Chisholm taking his best shot

Josh Chisholm, 22, hopes to inspire others while continuing to break new ground in shot put....
Josh Chisholm, 22, hopes to inspire others while continuing to break new ground in shot put. PHOTO: SIMON HENDERSON
Josh Chisholm is fighting a fierce competitor — himself.

As the New Zealand record holder for the men’s F40 shot put category, each time he reaches a new personal best he is breaking his own record.

The Athletics Otago squad member is a relative newcomer to shot put, first taking up the sport in 2019.

He was at the Caledonian Ground watching a friend compete in sprints when coach Raylene Bates approached him.

"This lady came up to me and said ‘have you ever tried shot put’?"

Bates invited him to a weekend session to try out the sport.

When he threw the shot, it wasn’t far, but Bates told him he had just set a New Zealand record.

"So it wasn’t that I broke a New Zealand record, it was that I set one."

"Because before then, in all of New Zealand history, there hasn't been like a New Zealand short stature shot putter."

"So that's how I got into it. It was really just by chance and going to the track at a specific time."

Since then he has broken his own record about half a dozen times, and last year he competed in the New Zealand Track and Field Championships in Hastings, coming away with bronze in the Men’s Shot Put Para Open.

"So that meant I was versing people with different disabilities, but managing to still place at a high level."

Chisholm said competing in shot put had opened up his life to different opportunities.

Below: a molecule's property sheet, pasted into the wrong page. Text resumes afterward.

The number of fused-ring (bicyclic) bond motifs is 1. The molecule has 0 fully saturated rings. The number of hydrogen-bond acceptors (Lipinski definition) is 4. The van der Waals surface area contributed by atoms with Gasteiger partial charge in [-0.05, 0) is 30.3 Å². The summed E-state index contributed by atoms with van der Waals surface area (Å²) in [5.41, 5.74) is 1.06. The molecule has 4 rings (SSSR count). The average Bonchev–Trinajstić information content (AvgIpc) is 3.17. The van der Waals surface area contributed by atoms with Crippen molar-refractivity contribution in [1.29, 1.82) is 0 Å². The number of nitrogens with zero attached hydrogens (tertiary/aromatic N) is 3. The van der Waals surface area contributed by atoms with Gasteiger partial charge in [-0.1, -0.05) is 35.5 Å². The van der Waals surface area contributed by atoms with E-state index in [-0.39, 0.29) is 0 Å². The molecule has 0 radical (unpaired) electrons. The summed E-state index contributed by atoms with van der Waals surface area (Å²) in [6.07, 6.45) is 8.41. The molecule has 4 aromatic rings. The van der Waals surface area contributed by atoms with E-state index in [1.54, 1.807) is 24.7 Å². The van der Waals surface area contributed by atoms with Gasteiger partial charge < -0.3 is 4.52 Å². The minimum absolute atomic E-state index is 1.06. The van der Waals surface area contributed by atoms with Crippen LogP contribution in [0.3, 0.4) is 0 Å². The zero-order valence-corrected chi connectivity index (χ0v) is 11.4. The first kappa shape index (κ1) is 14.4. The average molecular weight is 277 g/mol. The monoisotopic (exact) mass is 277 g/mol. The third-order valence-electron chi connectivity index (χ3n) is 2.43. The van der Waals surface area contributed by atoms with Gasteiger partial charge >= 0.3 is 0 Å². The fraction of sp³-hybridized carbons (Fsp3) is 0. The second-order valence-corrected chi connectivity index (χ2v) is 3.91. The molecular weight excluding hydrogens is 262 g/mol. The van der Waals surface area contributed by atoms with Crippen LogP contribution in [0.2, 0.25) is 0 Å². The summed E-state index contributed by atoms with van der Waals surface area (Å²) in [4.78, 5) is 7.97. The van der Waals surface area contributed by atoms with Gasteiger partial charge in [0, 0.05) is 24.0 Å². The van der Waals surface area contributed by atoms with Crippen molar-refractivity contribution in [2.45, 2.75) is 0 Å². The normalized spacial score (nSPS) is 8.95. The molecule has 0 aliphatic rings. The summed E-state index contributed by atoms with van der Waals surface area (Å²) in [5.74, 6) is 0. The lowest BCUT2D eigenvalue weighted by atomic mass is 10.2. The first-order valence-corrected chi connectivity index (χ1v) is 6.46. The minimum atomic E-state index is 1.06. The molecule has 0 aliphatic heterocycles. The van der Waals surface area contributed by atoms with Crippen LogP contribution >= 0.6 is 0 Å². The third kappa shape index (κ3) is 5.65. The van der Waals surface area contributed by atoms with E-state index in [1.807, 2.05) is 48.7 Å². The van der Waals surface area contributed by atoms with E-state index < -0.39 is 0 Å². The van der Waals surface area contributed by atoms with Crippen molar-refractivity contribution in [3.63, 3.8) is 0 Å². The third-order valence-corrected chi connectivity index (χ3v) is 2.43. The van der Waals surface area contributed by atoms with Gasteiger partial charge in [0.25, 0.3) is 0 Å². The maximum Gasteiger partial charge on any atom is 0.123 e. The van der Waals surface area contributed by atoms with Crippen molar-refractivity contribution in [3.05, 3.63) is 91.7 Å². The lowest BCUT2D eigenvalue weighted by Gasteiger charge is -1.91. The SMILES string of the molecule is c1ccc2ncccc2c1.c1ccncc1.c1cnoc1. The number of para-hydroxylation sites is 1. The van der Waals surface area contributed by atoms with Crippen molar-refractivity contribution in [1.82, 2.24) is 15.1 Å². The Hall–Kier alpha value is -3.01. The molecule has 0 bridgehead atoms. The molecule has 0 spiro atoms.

He was reminded of this when he was recently asked to give a speech at an end-of-year school prizegiving about adversity and overcoming obstacles.

"You know, we've got to take all of these opportunities that we are given, but also that we've got to use the strengths ... we have all got different strengths."

At times it had been a difficult journey for Chisholm to find his calling within sports.

"Growing up, I never really played much sport because I was differently abled to everyone else."

He sometimes felt sad and could feel left out during physical education.

"Whereas, like, if I did participate, they would have to go easy on me, you know, and it would feel disingenuous."

"So athletics was never really something that I enjoyed until I went to the track back in 2019."

Chisholm, who is studying to be a primary school teacher, says he hopes to be an all-round teacher, "but with an emphasis on physical activity as well, so not just stuck in a classroom all day".

He is also an "activator" for Athletics New Zealand’s Run Jump Throw events for children.

While continuing to work on reaching new goals in shot put, he also hopes to inspire others.

"I've seen actually a few young children that have dwarfism at some of these events that we go to for Run Jump Throw.

"And just seeing them see me, and they are going, ‘you're just like me’, that is pretty cool."

Coming up on his sporting calendar is competing at the New Zealand Track and Field Championships next March.

Before that he will also travel to Canberra in January to gain his international classification as a para-athlete.

"My long-term goal would obviously be to represent New Zealand at the Paralympics."